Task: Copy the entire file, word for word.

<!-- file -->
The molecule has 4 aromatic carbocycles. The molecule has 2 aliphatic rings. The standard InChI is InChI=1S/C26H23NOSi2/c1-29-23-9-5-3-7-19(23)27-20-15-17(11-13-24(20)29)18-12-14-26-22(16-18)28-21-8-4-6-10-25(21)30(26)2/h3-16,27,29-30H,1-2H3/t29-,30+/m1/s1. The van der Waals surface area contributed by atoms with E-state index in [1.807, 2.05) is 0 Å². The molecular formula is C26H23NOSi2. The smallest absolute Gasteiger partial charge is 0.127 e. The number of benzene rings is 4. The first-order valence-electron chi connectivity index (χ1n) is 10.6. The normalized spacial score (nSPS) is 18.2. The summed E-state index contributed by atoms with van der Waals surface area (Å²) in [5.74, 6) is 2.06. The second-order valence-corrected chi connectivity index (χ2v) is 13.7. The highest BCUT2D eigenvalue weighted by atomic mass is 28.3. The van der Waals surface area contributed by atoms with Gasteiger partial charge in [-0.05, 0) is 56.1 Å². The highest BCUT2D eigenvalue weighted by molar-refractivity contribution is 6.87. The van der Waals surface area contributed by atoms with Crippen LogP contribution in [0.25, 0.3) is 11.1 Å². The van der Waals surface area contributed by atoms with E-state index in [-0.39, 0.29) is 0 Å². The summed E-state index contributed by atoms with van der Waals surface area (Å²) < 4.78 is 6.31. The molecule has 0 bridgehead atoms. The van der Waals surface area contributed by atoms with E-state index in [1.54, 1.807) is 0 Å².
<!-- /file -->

The molecule has 4 aromatic carbocycles. The molecule has 2 aliphatic rings. The standard InChI is InChI=1S/C26H23NOSi2/c1-29-23-9-5-3-7-19(23)27-20-15-17(11-13-24(20)29)18-12-14-26-22(16-18)28-21-8-4-6-10-25(21)30(26)2/h3-16,27,29-30H,1-2H3/t29-,30+/m1/s1. The van der Waals surface area contributed by atoms with E-state index in [1.807, 2.05) is 0 Å². The molecular formula is C26H23NOSi2. The smallest absolute Gasteiger partial charge is 0.127 e. The number of benzene rings is 4. The first-order valence-electron chi connectivity index (χ1n) is 10.6. The normalized spacial score (nSPS) is 18.2. The summed E-state index contributed by atoms with van der Waals surface area (Å²) in [5.74, 6) is 2.06. The second-order valence-corrected chi connectivity index (χ2v) is 13.7. The highest BCUT2D eigenvalue weighted by atomic mass is 28.3. The van der Waals surface area contributed by atoms with Gasteiger partial charge in [-0.05, 0) is 56.1 Å². The highest BCUT2D eigenvalue weighted by molar-refractivity contribution is 6.87. The van der Waals surface area contributed by atoms with Crippen LogP contribution in [0.25, 0.3) is 11.1 Å². The van der Waals surface area contributed by atoms with E-state index in [-0.39, 0.29) is 0 Å². The summed E-state index contributed by atoms with van der Waals surface area (Å²) < 4.78 is 6.31. The molecule has 0 bridgehead atoms. The van der Waals surface area contributed by atoms with E-state index in [1.54, 1.807) is 0 Å².